In the field of children’s literature there are plenty of simple picture books featuring families that have one or two siblings or one character, but not as many feature up to six siblings in one family as does Christopher’s Busy Day.

Christopher’s Busy Day is the story of the youngest boy in a family of six siblings. He goes about his day with one thing at the top of his list – the desire to play with his train set. However, his Mum repeatedly tells him: “Not now Christopher. Today we have a busy day!” Christopher has to wait through doctor’s appointments, sibling school drop-offs, soccer practice for his brother, and then finally he falls asleep, too tired to play. The story has a very family-oriented ending.

The positive of the message is that the children don’t wander around in the story bored, with little staying power, materialistically seeking out the next amusement as we so often see kids doing in life. Instead life is realistically portrayed as excitingly busy with bonding and togetherness. There is sharing and waiting turns – the reverse to what is the norm in society today.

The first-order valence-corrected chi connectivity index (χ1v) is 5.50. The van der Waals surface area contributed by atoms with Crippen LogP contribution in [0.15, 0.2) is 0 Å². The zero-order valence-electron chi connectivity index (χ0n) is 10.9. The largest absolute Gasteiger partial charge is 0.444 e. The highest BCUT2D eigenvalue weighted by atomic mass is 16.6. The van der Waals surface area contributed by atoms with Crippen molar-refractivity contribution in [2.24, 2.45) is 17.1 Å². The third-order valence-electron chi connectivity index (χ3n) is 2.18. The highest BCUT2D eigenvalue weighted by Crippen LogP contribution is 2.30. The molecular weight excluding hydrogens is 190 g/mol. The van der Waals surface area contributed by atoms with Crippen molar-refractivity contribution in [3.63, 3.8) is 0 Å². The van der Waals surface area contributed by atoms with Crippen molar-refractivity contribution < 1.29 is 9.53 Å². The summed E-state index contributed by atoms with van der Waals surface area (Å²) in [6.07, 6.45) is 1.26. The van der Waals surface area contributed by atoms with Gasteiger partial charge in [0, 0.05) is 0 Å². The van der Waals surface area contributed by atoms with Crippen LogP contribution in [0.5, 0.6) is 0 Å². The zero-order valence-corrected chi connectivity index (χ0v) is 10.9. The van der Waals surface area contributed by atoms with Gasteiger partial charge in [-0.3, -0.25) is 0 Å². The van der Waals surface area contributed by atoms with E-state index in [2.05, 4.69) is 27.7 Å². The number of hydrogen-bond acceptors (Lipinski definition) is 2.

Christopher gets to experience longing, he shares a bag of popcorn with his siblings rather than having it all on his own, he listens to big sister’s and brother’s stories after school, he cheers along his soccer playing brother with the others, and he enjoys being a helper to his Mum and guessing whether the next child will be a boy or girl. There is such abundance and plenty of fun to be had for all.

Pictures are fairly simplistic in style and each page matches exactly the story. There isn’t much room for mystery or for children seeing something a little humorous or ironic in the pictures. This could have improved the story considerably. There is little interaction between the characters in Christopher’s Busy Day except for well-intentioned prescription-like comments such as: “Some day you’ll eat your lunches here too, Christopher, just like the big kids!”

I commend author Tammy Waech for her initiative of getting this topic into children’s books, but wish the story had of been more ‘show’ rather than ‘tell.’ Christopher seems to do everything right down to the littlest detail of putting his dish in the dishwasher. All of which is good, but not quite the formula for a “Peter Rabbit” classic.

A former children’s librarian, Jane Fagan is currently a full-time mother of two.